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Technical Briefs

# Modeling of a Multitube High-Temperature Solar Thermochemical Reactor for Hydrogen Production

[+] Author and Article Information
S. Haussener

Department of Mechanical and Process Engineering, ETH Zurich, 8092 Zurich, Switzerland

D. Hirsch, C. Perkins, A. Weimer

Department of Chemical Engineering, University of Colorado, Boulder, CO 80309-0424

A. Lewandowski

National Renewable Energy Laboratory, 1617 Cole Boulevard, Golden, CO 80401-3393

A. Steinfeld

Department of Mechanical and Process Engineering, ETH Zurich, 8092 Zurich, Switzerland; Solar Technology Laboratory, Paul Scherrer Institute, 5232 Villigen, Switzerland

1 sun corresponds to a solar radiative flux of $1 kW/m2$.

J. Sol. Energy Eng 131(2), 024503 (Mar 25, 2009) (5 pages) doi:10.1115/1.3097280 History: Received August 08, 2007; Revised November 18, 2008; Published March 25, 2009

## Abstract

A solar reactor consisting of a cavity-receiver containing an array of tubular absorbers is considered for performing the ZnO-dissociation as part of a two-step $H2O$-splitting thermochemical cycle using concentrated solar energy. The continuity, momentum, and energy governing equations that couple the rate of heat transfer to the Arrhenius-type reaction kinetics are formulated for an absorbing-emitting-scattering particulate media and numerically solved using a computational fluid dynamics code. Parametric simulations were carried out to examine the influence of the solar flux concentration ratio (3000–6000 suns), number of tubes (1–10), ZnO mass flow rate (2–20 g/min per tube), and ZnO particle size $(0.06–1 μm)$ on the reactor’s performance. The reaction extent reaches completion within 1 s residence time at above 2000 K, yielding a solar-to-chemical energy conversion efficiency of up to 29%.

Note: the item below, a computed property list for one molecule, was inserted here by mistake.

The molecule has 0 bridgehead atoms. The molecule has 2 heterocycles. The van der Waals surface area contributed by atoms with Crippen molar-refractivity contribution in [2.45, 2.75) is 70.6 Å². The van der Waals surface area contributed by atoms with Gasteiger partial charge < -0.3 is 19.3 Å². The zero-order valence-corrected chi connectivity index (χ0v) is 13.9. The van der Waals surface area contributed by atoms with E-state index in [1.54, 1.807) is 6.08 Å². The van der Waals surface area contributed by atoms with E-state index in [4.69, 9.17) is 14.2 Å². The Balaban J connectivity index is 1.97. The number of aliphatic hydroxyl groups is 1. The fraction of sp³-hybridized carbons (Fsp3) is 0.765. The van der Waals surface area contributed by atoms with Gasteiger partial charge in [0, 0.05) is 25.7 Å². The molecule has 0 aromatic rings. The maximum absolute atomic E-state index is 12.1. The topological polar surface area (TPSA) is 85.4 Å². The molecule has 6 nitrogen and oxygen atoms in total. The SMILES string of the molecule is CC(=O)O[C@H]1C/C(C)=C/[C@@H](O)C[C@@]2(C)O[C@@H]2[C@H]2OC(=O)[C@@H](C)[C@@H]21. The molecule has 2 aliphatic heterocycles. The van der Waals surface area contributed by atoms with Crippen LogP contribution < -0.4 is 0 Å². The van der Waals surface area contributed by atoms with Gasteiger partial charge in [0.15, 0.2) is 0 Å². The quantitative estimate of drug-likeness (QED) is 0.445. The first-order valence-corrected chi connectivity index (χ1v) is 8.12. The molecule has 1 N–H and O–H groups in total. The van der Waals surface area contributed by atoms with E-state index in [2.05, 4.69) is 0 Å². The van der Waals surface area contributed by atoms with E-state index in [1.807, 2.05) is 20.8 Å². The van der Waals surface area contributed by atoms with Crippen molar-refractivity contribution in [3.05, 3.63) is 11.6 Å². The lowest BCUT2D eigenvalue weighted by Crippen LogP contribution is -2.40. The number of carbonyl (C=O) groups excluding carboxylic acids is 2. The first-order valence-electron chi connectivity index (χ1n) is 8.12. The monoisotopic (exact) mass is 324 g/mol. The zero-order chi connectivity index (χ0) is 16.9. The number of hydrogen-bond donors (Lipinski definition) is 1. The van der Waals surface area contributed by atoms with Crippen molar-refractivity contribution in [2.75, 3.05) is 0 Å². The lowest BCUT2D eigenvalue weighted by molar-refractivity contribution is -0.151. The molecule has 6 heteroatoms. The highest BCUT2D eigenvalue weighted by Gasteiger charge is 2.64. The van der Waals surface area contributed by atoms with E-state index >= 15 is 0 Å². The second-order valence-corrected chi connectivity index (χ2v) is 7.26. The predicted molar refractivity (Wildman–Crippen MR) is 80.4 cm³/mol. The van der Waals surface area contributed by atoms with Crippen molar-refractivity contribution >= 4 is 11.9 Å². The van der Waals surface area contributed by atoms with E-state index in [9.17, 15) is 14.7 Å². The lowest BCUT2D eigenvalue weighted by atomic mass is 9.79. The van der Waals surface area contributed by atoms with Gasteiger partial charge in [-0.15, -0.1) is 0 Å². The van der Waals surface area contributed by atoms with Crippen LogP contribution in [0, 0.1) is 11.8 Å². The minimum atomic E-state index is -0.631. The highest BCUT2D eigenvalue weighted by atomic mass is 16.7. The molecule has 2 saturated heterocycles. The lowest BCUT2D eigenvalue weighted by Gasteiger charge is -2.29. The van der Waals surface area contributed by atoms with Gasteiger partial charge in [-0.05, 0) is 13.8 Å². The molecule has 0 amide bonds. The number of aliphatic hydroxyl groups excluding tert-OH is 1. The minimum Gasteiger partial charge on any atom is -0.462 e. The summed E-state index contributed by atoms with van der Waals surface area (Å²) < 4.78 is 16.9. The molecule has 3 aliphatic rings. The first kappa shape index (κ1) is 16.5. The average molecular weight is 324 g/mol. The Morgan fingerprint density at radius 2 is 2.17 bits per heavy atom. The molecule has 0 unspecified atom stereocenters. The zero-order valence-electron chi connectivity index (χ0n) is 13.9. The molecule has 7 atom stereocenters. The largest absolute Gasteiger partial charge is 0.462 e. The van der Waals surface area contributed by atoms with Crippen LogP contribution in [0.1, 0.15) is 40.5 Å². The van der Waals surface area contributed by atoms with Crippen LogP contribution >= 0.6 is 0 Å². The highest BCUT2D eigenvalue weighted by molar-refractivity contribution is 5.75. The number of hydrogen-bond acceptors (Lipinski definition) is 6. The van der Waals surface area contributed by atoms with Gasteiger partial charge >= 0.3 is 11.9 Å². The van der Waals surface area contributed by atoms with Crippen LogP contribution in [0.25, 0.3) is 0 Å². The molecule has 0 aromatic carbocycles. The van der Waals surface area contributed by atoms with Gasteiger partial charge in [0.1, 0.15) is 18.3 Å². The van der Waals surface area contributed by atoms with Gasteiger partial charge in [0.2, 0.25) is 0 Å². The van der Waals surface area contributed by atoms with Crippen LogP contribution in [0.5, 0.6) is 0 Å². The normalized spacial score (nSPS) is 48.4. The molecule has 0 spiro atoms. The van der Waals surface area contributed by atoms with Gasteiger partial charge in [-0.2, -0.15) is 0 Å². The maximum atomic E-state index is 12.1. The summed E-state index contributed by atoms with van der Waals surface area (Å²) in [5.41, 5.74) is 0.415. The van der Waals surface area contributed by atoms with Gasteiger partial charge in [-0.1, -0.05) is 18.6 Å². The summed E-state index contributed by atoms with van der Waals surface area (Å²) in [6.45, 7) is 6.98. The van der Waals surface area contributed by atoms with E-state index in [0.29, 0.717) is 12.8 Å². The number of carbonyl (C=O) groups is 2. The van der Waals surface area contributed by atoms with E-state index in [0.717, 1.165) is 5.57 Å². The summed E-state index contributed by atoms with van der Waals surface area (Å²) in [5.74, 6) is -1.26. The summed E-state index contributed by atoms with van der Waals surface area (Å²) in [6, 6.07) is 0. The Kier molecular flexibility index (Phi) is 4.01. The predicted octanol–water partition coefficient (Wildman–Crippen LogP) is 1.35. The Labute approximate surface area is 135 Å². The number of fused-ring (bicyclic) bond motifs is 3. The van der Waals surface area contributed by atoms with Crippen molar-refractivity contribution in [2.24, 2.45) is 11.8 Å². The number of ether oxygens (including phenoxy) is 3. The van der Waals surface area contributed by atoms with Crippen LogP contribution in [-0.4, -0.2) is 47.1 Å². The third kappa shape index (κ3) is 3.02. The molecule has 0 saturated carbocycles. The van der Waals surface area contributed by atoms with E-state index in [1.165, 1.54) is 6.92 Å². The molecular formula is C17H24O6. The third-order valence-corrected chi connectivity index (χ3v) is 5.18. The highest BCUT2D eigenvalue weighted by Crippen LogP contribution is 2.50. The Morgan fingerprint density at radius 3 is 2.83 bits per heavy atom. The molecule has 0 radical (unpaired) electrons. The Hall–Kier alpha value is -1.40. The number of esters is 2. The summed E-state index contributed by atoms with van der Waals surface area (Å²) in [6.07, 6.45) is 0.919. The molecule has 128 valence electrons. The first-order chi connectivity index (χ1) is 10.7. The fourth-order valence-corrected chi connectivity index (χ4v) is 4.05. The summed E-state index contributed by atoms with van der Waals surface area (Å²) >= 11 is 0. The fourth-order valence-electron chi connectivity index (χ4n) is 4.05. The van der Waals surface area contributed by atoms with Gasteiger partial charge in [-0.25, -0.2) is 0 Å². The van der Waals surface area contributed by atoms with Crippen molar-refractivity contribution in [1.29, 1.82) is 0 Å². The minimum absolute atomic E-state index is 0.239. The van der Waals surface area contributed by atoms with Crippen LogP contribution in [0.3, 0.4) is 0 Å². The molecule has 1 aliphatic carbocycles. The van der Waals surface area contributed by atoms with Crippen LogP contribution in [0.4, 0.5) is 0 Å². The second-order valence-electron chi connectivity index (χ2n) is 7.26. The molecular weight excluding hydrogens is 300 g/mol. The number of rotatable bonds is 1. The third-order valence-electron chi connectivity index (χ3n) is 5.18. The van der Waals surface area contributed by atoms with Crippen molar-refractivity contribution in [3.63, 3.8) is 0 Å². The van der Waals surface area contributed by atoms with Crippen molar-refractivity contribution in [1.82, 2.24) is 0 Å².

###### FIGURES IN THIS ARTICLE
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Copyright © 2009 by American Society of Mechanical Engineers
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## Figures

Figure 1

Solar reactor configuration consisting of a cylindrical cavity containing an array of absorber tubes. The shadowed rectangle indicates the aperture. The dashed line indicates the x-y-plane used for the 2D clip.

Figure 2

(a) Real and imaginary part, n and κ, of the refractive index of ZnO. (b) Scattering and absorption efficiencies, Qλs and Qλa, for 1 μm and 0.06 μm diameter ZnO particles.

Figure 3

Fractional factorial design parameters: cavity radius rc, absorber tube radius ra, and help circle radius rh

Figure 4

Temperature field (in kelvin) for a specularly-reflecting cavity with four absorber tubes. Baseline parameters: C=4500 suns, rc=0.12 m, ra=0.0227 m, rh=0.096 m, and ṁZnO=6 g/min per tube.

Figure 5

Pareto charts on (a) the solar-to-chemical energy conversion efficiency (in percent) and (b) the average absorber tube temperature (in kelvin). The two lines indicate the boundary for 5% and 10% probability of type 1 error. Factor numbers denote (1) dp, (2) specularly/diffusely-reflecting cavity, (3) C, (4) ṁZnO, (5) window aspect ratio, (6) rc, (7) rh, (8) Ntubes, (9) dp∗ specularly/diffusely-reflecting cavity, (10) dp∗C, (11) dp∗ṁZnO, (12) dp∗ window aspect ratio, (13) dp∗rc, (14) dp∗rh, and (15) dp∗Ntubes.

Figure 6

Contour plots for ηsolar-to-chemical (%) as a function of (a) ṁZnO and Ntubes, (b) ṁZnO and C, (c) C and Ntubes. In each plot, the high level of the third parameter is kept constant (C=5392 suns, Ntubes=6, and ṁZnO=7.16 g/min/tube).

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